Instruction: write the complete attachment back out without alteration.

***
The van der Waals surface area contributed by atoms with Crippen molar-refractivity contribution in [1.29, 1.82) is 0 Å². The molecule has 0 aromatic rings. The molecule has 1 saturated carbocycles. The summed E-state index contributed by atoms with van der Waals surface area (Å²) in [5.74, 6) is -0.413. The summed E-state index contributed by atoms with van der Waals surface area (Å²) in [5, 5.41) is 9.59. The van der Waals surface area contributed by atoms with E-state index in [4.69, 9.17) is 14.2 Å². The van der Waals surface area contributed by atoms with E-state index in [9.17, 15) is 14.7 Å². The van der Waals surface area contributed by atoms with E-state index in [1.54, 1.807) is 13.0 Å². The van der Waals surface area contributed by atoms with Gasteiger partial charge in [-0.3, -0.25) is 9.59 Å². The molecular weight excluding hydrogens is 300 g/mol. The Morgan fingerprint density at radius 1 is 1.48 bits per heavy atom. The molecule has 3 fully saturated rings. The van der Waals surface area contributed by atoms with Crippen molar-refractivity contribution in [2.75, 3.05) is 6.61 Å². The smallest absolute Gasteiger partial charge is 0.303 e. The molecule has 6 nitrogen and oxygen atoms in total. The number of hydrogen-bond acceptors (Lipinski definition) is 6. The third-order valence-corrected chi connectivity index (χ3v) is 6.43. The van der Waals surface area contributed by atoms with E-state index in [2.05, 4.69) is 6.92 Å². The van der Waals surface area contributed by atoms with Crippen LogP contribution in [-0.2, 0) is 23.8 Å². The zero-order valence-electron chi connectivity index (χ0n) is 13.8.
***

The van der Waals surface area contributed by atoms with Crippen molar-refractivity contribution in [1.29, 1.82) is 0 Å². The molecule has 0 aromatic rings. The molecule has 1 saturated carbocycles. The summed E-state index contributed by atoms with van der Waals surface area (Å²) in [5.74, 6) is -0.413. The summed E-state index contributed by atoms with van der Waals surface area (Å²) in [5, 5.41) is 9.59. The van der Waals surface area contributed by atoms with E-state index in [4.69, 9.17) is 14.2 Å². The van der Waals surface area contributed by atoms with E-state index in [9.17, 15) is 14.7 Å². The van der Waals surface area contributed by atoms with E-state index in [1.54, 1.807) is 13.0 Å². The van der Waals surface area contributed by atoms with Gasteiger partial charge in [-0.3, -0.25) is 9.59 Å². The molecular weight excluding hydrogens is 300 g/mol. The Morgan fingerprint density at radius 1 is 1.48 bits per heavy atom. The molecule has 3 fully saturated rings. The van der Waals surface area contributed by atoms with Crippen molar-refractivity contribution in [2.75, 3.05) is 6.61 Å². The smallest absolute Gasteiger partial charge is 0.303 e. The molecule has 6 nitrogen and oxygen atoms in total. The number of hydrogen-bond acceptors (Lipinski definition) is 6. The third-order valence-corrected chi connectivity index (χ3v) is 6.43. The van der Waals surface area contributed by atoms with E-state index in [2.05, 4.69) is 6.92 Å². The van der Waals surface area contributed by atoms with Crippen LogP contribution in [-0.2, 0) is 23.8 Å². The zero-order valence-electron chi connectivity index (χ0n) is 13.8.